Remedies for New Jersey Employees Injured by Chemical Exposure at Work
Like all other U.S. states, New Jersey law provides for workers’ compensation benefits for workers with employment-related injuries and occupational illnesses. Additionally, if employment-related injuries and/or occupational illnesses cause death, New Jersey law provides workers’ compensation benefits for their surviving dependents. Workers’ compensation is a sort of no-fault system set up to automatically provide benefits to injured and sick workers when the injury or disease is work related, regardless of who was at fault for the harm.
In exchange, the injured or sick worker, in most circumstances, is not allowed to sue the employer in court for the injury because workers’ compensation is legally the “exclusive remedy.”
New Jersey Workers’ Compensation Benefits
In New Jersey, workers’ compensation benefits usually cover related medical expenses and wage replacement, including temporary total disability benefits until the worker is able to work in some capacity again.
If the employee will not completely recover, when he or she reaches “maximum medical improvement” or MMI, he or she will receive on an ongoing basis either “permanent partial benefits” if there is still some residual capacity to work, or “permanent total benefits” for a permanent disability that will keep the person from performing any kind of job.
Workplace Chemical Hazards
One of the most frightening types of workplace hazards is exposure to dangerous chemicals like asbestos, lead or benzene that can cause severe medical problems in employees not adequately protected from chemical contact. Workers’ compensation benefits are appropriate for injuries and illnesses from exposure to hazardous chemicals at work.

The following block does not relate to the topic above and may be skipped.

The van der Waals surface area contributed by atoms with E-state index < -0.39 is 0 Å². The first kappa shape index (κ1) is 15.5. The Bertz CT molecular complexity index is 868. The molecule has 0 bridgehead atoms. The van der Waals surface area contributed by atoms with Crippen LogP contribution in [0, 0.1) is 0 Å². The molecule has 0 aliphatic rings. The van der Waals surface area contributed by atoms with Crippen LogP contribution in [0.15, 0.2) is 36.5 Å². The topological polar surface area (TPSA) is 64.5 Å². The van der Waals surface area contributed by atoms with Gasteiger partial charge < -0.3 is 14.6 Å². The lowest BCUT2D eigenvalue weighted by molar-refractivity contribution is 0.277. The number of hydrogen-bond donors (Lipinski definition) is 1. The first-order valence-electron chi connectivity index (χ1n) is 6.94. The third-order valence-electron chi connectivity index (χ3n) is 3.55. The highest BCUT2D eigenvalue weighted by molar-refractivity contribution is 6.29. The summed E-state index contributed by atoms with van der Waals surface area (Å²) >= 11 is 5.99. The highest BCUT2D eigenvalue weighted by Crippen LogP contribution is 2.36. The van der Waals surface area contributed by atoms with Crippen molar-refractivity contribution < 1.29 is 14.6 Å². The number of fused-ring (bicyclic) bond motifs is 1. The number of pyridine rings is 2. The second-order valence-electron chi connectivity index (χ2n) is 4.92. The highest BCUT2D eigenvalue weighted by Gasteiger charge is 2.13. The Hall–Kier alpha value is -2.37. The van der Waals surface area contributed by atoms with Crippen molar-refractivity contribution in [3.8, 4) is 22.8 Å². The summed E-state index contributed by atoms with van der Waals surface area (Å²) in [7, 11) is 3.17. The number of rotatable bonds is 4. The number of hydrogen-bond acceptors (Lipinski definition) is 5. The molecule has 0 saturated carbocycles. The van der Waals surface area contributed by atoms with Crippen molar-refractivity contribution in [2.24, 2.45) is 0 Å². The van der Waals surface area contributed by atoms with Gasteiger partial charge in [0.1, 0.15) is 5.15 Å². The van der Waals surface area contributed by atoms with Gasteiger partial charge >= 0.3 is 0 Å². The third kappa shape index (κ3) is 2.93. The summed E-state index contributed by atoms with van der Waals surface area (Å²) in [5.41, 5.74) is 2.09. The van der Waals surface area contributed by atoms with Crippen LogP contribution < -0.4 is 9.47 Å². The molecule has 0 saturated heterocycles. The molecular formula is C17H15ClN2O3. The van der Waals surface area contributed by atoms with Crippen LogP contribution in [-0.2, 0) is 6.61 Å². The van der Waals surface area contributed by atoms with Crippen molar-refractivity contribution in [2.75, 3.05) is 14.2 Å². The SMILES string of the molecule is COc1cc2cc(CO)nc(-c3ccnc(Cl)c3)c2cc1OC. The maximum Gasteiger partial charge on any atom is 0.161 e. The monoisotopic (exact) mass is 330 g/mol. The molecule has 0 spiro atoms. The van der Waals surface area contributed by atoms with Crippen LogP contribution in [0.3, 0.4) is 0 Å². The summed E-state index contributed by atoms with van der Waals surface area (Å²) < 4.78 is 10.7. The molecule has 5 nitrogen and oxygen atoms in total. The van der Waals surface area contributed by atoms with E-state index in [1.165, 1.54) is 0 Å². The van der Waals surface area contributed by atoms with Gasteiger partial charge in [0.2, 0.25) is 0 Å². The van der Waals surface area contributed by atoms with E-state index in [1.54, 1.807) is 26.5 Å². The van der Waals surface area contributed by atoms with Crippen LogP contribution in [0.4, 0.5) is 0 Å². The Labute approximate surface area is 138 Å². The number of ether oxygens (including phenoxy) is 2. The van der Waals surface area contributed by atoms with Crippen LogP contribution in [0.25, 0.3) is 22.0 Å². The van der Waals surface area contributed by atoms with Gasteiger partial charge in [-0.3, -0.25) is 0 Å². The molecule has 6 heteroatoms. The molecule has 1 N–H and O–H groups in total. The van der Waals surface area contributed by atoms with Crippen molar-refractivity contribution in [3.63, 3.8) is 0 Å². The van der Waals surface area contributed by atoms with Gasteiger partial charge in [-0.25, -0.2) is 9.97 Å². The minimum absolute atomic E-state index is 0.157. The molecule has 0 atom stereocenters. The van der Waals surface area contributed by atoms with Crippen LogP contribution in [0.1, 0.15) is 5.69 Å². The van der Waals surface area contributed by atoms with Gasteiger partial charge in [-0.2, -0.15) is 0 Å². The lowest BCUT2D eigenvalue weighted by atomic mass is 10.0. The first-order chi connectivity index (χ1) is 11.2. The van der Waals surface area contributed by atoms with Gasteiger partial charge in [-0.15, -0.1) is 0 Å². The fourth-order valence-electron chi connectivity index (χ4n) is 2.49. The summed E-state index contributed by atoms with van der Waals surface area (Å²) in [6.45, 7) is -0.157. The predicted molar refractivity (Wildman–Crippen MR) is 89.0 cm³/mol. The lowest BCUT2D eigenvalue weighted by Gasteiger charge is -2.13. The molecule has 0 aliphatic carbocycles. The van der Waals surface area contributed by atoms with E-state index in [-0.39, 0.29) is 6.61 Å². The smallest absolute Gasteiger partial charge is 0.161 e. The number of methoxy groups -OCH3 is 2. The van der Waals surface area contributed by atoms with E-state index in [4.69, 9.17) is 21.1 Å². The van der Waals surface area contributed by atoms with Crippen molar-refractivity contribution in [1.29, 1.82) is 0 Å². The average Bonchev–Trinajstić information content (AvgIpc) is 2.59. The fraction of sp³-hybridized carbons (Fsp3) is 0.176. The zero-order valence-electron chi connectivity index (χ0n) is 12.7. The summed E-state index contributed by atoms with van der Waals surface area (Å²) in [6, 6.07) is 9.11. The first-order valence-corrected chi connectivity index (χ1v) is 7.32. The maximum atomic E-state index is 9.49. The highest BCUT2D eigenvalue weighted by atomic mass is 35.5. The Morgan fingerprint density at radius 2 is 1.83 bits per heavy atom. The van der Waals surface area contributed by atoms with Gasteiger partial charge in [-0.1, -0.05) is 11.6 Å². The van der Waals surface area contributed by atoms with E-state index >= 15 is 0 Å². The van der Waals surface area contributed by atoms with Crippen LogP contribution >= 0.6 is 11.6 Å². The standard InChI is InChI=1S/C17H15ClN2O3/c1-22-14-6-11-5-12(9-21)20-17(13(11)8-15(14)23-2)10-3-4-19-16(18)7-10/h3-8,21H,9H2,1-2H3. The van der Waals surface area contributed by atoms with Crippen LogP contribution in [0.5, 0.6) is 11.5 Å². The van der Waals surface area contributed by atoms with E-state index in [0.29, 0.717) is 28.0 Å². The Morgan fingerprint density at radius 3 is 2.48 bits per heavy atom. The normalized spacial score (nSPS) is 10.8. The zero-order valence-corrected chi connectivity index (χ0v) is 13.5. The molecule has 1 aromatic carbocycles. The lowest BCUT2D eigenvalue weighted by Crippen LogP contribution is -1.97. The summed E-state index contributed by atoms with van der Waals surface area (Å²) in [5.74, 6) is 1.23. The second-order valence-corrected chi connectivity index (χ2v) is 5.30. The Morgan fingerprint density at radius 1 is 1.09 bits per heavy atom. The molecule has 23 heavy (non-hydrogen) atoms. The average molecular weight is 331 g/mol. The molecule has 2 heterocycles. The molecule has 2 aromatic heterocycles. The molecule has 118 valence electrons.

To help employees educate themselves about chemicals at work, New Jersey law requires that the state health department maintain the Right to Know Hazardous Substance List, called the RTKHSL that provides important information online for workers about more than 2,000 hazardous substances.
Chemicals in the Workplace Are Heavily Regulated
New Jersey state and federal law set out strict safety and exposure rules regulating dangerous substances at work. In particular, the federal Occupational Health and Safety Administration sets out detailed standards for employers using chemicals to keep workplaces safe.
Employers must follow specific rules about chemical containment, monitoring, testing and cleanup, as well as open recordkeeping about related exposures and injuries. Employees have significant rights to request from their employers information about these topics.
OSHA requires specific training and education for employees about the chemicals that could harm them, including a “hazard communication program” covering labeling, physical symptoms and ways to protect themselves. The law requires employer transparency: that employees be informed about what is around them and get detailed information about chemical safety.
Workers have the right to ask their employers to eliminate dangerous situations involving chemicals, and to confidential complaints with OSHA. OSHA will investigate and inspect, and can order legal compliance. Worker complaints to OSHA can be confidential and federal law provides protections for employees who are retaliated against for raising issues of chemical safety with the agency.
Talk to a Workplace Safety Lawyer
An employee who develops an occupational illness because he or she was in contact with dangerous chemicals should file a workers’ compensation claim. He or she should talk to an experienced workers’ compensation attorney for assistance with this claim as well as to inquire about any other potential legal remedies that could include a third-party lawsuit for product liability or premises liability. In addition, a knowledgeable lawyer can answer questions about state and federal administrative remedies like those available under OSHA.